Accordingly, the case is REMANDED for the following actions:

(Please note, this appeal has been advanced on the Board's docket pursuant to 
38 C.F.R. § 20.900 (c).  Expedited handling is requested.)

1.  Obtain a medical opinion from an appropriate examiner for the Veteran's lumbar spine disorders.  The Veteran is not required to undergo a physical examination unless deemed necessary.  The claims file must be provided to the examiner.  The examiner is asked to address the following:

***In providing the opinion, the examiner is asked to assume that the Veteran sustained a back injury in service while diving to avoid sniper fire. 

(a)  The examiner should state whether it is at least as likely as not (i.e., probability of 50 % or greater) that the Veteran's lumbar spine disorders (prior to and subsequent to his spine surgeries in 2005, 2008, and 2009), had its onset during service or is otherwise related to any in-service injury. 

(b)  The examiner must provide a complete rationale for his or her opinion with reference to the evidence of record.  If the VA examiner concludes that an opinion cannot be offered without engaging in speculation then he/she should indicate this and explain the reason why an opinion would be speculative.

2.  Schedule the Veteran for an appropriate VA examination to determine the nature, extent and severity of his left hand disability.  Copies of all pertinent records from the Veteran's claims file should be made available to the examiner.  All indicated tests should be performed.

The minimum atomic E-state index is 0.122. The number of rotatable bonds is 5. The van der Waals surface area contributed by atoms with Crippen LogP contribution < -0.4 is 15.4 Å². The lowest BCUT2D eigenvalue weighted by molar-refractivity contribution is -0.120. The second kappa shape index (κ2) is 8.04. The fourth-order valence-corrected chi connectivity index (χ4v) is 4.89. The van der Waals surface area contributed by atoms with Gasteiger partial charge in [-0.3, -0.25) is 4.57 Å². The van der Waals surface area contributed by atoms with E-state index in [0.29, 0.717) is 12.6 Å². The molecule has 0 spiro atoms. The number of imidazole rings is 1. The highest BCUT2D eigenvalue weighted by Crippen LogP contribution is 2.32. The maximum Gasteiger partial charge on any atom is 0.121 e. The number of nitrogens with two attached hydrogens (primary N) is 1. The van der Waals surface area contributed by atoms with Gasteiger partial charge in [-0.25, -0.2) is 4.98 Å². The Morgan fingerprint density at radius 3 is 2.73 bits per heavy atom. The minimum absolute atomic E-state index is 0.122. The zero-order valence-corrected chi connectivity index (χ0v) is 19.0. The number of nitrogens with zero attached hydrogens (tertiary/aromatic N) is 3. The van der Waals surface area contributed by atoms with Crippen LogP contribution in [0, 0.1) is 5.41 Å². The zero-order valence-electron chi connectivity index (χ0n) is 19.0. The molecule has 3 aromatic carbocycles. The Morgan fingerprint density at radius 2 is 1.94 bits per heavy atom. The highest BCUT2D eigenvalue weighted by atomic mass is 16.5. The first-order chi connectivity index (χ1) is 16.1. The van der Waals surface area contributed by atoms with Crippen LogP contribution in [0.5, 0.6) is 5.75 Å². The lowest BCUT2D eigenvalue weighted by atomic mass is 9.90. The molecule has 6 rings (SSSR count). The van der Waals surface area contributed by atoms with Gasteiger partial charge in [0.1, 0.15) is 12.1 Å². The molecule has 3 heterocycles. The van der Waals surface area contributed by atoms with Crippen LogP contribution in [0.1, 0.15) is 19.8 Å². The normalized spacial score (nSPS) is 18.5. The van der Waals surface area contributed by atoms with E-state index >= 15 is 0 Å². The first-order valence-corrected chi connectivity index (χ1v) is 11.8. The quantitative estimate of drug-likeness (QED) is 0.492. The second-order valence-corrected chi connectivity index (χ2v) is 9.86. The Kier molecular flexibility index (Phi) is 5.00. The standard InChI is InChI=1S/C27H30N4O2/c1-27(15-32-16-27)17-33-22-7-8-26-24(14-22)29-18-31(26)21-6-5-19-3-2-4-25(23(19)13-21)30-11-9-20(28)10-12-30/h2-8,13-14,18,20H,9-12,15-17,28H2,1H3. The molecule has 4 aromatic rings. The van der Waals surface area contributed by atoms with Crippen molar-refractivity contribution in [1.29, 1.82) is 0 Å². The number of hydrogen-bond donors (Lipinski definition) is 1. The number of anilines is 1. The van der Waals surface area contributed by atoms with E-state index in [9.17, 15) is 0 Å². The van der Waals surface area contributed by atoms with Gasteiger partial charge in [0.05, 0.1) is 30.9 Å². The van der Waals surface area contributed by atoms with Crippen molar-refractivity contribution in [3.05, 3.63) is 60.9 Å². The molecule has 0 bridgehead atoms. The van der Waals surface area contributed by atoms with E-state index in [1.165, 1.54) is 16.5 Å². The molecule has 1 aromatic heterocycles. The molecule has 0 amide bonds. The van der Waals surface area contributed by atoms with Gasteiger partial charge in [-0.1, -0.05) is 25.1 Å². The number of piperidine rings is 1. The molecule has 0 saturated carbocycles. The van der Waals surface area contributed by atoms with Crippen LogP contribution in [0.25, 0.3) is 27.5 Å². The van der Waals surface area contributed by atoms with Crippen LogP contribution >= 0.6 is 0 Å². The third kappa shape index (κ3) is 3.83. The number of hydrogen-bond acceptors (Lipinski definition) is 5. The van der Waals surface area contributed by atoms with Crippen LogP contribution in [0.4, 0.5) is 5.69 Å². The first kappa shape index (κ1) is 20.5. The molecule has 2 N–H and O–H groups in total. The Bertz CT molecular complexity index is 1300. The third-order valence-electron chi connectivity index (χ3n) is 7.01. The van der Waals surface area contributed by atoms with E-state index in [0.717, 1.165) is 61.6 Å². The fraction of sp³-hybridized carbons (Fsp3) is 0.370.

The examiner should express an opinion as to the severity of the Veteran's left hand disability in terms of resulting in complete paralysis, or mild, moderate, or severe incomplete paralysis.  See Diagnostic Code 8516.

3.  After completion of the foregoing and all other necessary development, the AOJ should re-adjudicate the issues on appeal.  

Specifically regarding the claim for an increased rating in excess of 20 percent for a left little finger disability with soft tissue flexion contractures of the left hand and issue a supplemental statement of the case which specifically discusses all evidence received since the February 2013 statement of the case, specifically the March 2013 VA hand and finger examination. 

If the benefits sought on appeal are not granted, the Veteran and his representative should be provided with a supplemental statement of the case and afforded the appropriate time period within which to respond thereto.

The Veteran has the right to submit additional evidence and argument on the matters the Board has remanded.  Kutscherousky v. West, 12 Vet. App. 369 (1999).

This claim must be afforded expeditious treatment.  The law requires that all claims that are remanded by the Board of Veterans' Appeals or by the United States Court of Appeals for Veterans Claims for additional development or other appropriate 

action must be handled in an expeditious manner.  See 38 U.S.C.A. §§ 5109B, 7112 (West 2014).




______________________________________________
K. J. Alibrando
Veterans Law Judge, Board of Veterans' Appeals



Department of Veterans Affairs